With the completion of his plans, his battle was not half won. The plans involved an estimated expenditure of at least $20,000,000—in actual fact $27,000,000. He spent much valuable time promoting his enterprise. A man of extreme modesty, he found this the most trying experience of his career. In an illustrated lecture given in Des Moines years afterward, he smilingly remarked that fifty-eight capitalists had separately bowed him out of their offices before a man could be found willing to invest. He finally succeeded in organizing the Mississippi River Power Company with twenty million capital. Sixty-five per cent of the capital invested came from England, France, Belgium and Canada. The rest was subscribed at home.

Mr. Cooper alone designed and supervised the building of the hydro-electric plant at Keokuk, conceded to be "the world's greatest power plant." After years of slow but sure progress, and many serious back-sets caused by ice, floods and labor difficulties, the completion of the dam and power house was proclaimed July 1, 1913.

A convincing proof of the great engineer's modesty is the fact that when Keokuk and neighboring cities celebrated the event, the hero of the hour was not to be found.

Without going far into details, a few figures will here suffice to convey a general impression of the magnitude of the undertaking.

The engineer was fortunate in being able to utilize the Des Moines Rapids with its fall of twenty-three feet in twelve miles; also the bluffs which there extended closer to the water's edge than elsewhere; and, too, a rock-bottom of hard limestone affording an unsurpassed foundation for the concrete monolith he purposed to construct. He had not fully anticipated the possibility of extraordinary floods and ice-formations; but, by almost superhuman exertion, and at enormous expense, these emergencies were satisfactorily met.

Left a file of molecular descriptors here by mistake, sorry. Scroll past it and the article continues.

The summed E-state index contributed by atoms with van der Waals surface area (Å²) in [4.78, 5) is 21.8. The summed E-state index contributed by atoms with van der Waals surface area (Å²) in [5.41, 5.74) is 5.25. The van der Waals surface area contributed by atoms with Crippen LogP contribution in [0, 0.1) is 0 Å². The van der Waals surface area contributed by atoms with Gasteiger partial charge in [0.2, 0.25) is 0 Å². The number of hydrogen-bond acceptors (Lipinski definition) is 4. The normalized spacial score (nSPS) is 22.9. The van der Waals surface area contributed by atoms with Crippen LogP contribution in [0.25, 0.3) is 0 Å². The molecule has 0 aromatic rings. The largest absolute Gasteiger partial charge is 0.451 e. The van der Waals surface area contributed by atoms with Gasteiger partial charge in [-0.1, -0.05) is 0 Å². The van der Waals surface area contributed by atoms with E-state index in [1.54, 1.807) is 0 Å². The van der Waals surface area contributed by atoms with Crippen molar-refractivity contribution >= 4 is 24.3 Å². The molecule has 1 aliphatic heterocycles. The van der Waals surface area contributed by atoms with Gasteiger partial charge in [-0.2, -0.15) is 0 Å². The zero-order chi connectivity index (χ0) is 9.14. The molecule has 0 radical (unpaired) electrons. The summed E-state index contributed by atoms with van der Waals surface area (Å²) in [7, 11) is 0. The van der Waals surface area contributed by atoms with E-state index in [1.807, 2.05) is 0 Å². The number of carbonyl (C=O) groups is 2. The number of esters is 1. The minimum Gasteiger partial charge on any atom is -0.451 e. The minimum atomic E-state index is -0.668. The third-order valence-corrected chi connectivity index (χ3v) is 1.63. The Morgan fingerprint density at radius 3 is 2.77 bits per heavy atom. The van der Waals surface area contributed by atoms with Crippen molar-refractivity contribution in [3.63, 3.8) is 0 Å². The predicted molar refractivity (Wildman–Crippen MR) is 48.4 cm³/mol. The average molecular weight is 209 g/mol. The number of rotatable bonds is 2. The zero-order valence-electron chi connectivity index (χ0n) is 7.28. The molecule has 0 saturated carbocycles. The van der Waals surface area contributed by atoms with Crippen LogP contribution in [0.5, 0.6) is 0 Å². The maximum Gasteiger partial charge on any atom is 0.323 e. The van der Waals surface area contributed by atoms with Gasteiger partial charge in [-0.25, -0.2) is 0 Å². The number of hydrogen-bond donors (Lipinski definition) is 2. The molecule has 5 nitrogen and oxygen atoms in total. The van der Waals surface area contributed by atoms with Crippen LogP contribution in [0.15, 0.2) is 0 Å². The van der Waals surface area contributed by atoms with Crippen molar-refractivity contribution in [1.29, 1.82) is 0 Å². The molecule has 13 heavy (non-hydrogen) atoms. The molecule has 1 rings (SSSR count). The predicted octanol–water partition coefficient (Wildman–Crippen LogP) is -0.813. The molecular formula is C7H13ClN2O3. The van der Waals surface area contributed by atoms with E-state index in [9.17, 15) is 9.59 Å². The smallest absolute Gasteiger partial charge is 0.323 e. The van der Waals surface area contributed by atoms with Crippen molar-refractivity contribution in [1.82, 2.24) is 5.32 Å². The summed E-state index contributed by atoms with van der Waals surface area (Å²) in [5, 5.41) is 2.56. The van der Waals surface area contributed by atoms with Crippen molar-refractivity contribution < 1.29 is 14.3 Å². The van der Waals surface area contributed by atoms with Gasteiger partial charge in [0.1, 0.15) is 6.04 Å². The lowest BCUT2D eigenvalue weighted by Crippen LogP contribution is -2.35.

The great dam at Keokuk is 4,649 feet in length, including the abutments; 42 ˝ feet in width at the base, tapering to 29 feet at the top; and stands 53 feet in height above the foundation. It is composed of 119 arched spans, measuring 30 feet in the clear, the piers being 6 feet thick. The height of the water above the dam is regulated by steel gates. The spillway sections are formed of arches 30 feet long and 32 feet high. The steel gates are mounted on top of the spillway and are 11 feet high and 32 feet wide.

The "world's greatest power house" is on the Iowa side of the river extending from the west end of the dam, down the river 1,718 feet; its width, 132 feet 10 inches; its height, 177 ˝ feet. On its first floor are the thirty 10,000 horse-power generators and on the three floors above are the oil switches and electrical accessories. The sub-structure, one vast monolith, extends 70 feet from the limestone bed of the river to the generator floor. This vast enginery generates sufficient power to transmit 110,000 volts to St. Louis, 144 miles away!

Says the Scientific American of September 13, 1913: '' The Keokuk enterprise is the only [water-power] development on a large scale in the heart of the United States. Its size and importance may be judged from the fact that its output will equal about half the total of all the five Niagara River companies. Practically all the power will be available for manufacturing. By means of long-distance transmission lines it will be available for light, power, traction purposes in the cities of the middle-west over a radius of more than 100 miles."

Iowa, Its History & Its Citizens, Volume 2, 1918
Submitted by Cathy Danielson